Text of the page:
By / May 17, 2023

Glioblastoma – Is Medical Cannabis the Future of Brain Cancer Treatment?

The beginning of 2023 brings new hope for patients with the most aggressive brain tumors in the United Kingdom. The first clinical trials have begun to investigate the effectiveness of Sativex, a cannabis-based medication, in the treatment of glioblastoma multiforme.

The ARISTOCRAT study, conducted at Leeds Teaching Hospitals NHS Trust and Christie NHS Foundation Trust in Manchester, is a pioneering global initiative. Its aim is to examine whether combining Nabiximols (also known as Sativex) with chemotherapy can contribute to prolonging the lives of individuals suffering from recurrent glioblastoma multiforme.

Scientific and Community Mobilization

The study, led by scientists from the University of Leeds and the Cancer Research UK unit at the University of Birmingham, plans to involve over 230 patients with glioblastoma multiforme from 14 NHS hospitals in England, Scotland, and Wales. This is made possible through a fundraising campaign conducted by The Brain Tumour Charity, which, with the support of Olympian Tom Daley, managed to raise the necessary £450,000.

The Challenging Battle Against Glioblastoma

Glioblastoma multiforme is the most aggressive form of brain cancer, with an average survival time of less than ten months after disease recurrence. Currently, according to The Brain Tumour Charity, therapeutic options for individuals with recurrent glioblastoma multiforme are very limited.

Phase I studies conducted in 2021 on 27 patients showed that Nabiximols can be tolerated by patients in combination with chemotherapy and, more importantly, have the potential to extend the lives of individuals with recurrent glioblastoma multiforme. If the Phase II studies confirm these results, experts hope that Sativex could become a new tool for brain tumor patients, the first since the introduction of temozolomide chemotherapy in 2007.

What Is Sativex?

Sativex is a prescription medication intended for the treatment of moderate to severe muscle spasticity in individuals with multiple sclerosis. It is delivered as an oral spray, with a package containing three bottles of 10 ml each.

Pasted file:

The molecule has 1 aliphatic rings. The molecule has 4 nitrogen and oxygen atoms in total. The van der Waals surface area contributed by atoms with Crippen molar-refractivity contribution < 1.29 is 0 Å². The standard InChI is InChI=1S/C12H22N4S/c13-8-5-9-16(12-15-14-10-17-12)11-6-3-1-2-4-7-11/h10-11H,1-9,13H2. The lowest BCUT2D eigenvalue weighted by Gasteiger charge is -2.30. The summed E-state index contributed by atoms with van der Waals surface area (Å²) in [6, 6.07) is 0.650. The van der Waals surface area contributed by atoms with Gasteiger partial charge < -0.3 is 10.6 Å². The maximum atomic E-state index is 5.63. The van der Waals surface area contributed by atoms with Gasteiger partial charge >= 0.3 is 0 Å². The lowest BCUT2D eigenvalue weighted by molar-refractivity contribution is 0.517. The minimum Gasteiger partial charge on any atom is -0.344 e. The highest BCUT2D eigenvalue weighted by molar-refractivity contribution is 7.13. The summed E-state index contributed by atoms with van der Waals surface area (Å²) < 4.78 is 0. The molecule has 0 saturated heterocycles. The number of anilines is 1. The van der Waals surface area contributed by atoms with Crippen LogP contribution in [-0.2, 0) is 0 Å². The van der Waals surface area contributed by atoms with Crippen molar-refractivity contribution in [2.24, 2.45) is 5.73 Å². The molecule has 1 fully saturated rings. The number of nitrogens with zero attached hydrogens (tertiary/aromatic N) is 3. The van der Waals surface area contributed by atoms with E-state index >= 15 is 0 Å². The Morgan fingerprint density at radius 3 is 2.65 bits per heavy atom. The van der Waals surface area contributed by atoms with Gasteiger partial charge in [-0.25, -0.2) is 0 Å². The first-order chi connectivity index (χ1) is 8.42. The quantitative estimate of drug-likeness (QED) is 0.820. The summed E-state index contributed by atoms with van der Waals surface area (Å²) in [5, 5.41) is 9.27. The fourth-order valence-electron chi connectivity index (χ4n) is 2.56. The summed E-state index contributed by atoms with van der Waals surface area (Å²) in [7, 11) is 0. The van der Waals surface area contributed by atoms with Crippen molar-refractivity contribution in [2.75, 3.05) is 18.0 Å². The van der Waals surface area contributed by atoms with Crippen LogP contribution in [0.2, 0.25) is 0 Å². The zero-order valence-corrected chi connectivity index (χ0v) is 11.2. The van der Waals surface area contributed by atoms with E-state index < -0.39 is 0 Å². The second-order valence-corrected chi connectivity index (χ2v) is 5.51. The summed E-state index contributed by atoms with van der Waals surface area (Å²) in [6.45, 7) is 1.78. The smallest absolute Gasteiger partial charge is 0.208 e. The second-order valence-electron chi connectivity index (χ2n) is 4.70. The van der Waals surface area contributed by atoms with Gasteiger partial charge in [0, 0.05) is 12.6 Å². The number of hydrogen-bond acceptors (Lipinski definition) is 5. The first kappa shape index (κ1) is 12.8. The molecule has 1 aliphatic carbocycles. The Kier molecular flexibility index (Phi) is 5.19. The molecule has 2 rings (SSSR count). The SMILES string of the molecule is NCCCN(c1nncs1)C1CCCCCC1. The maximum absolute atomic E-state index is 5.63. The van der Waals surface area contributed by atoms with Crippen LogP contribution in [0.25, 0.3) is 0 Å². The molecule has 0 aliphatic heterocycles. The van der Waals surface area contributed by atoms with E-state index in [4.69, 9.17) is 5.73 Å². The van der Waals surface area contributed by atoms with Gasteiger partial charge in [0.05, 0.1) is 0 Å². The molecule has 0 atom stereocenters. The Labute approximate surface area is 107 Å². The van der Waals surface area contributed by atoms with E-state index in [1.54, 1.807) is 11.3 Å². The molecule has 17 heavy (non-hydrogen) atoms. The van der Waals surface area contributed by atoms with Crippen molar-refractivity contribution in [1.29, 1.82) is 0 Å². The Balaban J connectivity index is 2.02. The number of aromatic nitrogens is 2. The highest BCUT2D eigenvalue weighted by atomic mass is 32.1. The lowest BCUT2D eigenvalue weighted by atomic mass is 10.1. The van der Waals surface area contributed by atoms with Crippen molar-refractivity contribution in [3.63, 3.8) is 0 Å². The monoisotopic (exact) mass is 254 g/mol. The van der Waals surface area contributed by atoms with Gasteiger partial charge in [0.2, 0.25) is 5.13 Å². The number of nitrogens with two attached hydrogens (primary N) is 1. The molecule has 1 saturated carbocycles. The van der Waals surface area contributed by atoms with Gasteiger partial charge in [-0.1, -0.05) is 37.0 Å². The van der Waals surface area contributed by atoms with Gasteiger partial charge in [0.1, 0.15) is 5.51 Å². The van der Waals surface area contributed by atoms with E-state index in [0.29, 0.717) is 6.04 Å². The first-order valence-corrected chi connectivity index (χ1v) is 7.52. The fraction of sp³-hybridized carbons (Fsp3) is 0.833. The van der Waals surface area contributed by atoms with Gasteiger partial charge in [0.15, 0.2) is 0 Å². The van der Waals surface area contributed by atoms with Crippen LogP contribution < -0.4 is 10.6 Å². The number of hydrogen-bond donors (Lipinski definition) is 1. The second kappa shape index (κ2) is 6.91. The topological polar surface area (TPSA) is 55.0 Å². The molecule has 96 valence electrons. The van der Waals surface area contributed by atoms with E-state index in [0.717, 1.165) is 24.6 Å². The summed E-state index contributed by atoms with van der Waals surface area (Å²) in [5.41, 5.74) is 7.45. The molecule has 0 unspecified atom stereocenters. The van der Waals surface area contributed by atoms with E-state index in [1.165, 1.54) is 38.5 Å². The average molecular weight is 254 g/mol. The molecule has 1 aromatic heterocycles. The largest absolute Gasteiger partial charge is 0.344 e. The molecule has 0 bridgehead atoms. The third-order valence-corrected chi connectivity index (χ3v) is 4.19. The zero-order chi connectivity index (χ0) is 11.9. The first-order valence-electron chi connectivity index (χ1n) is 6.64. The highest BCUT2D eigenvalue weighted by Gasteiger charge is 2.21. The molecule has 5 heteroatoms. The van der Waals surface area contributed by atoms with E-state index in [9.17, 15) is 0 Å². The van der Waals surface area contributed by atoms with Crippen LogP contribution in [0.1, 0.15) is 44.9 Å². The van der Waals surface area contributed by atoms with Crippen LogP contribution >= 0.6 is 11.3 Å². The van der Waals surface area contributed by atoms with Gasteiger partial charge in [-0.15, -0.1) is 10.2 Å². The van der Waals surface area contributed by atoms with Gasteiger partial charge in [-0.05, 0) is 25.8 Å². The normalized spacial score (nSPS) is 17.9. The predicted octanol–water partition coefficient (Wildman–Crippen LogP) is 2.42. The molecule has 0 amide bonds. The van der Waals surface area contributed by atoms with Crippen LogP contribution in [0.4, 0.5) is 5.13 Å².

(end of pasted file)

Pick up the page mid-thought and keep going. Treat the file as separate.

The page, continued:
The formula of Sativex contains two cannabinoids isolated from the flowers of Cannabis sativa – delta-9-tetrahydrocannabinol (THC) and cannabidiol (CBD). Their action focuses on cannabinoid receptors CB1 and CB2, which are mainly distributed in nerve endings. This may affect the function of neurotransmitters, alleviate muscle spasticity, and improve mobility. After the application of Sativex spray, the active ingredients are rapidly absorbed, and traces of them are detectable in the bloodstream as early as 15 minutes after application to the oral mucosa. The cannabinoids then distribute throughout the body, accumulating in fatty tissue.

In 1 ml of Sativex, there is 27 mg/ml of THC and 25 mg/ml of CBD. In every 100 microliters of the spray, there are 2.7 mg of THC and 2.5 mg of CBD. Additional ingredients include anhydrous ethanol, propylene glycol, and peppermint oil.

Great Hope for Glioblastoma Patients

Dr. David Jenkinson, the Chief Scientific Officer of The Brain Tumour Charity, emphasizes the tremendous significance of the research:

“We are very excited to start this groundbreaking study in the UK, which has the potential to accelerate the fight against this devastating disease. Over the past decade, patients and scientists have shown significant interest in the potential of cannabinoids in treating brain gliomas. We are very grateful to everyone worldwide who contributed to funding this important research.”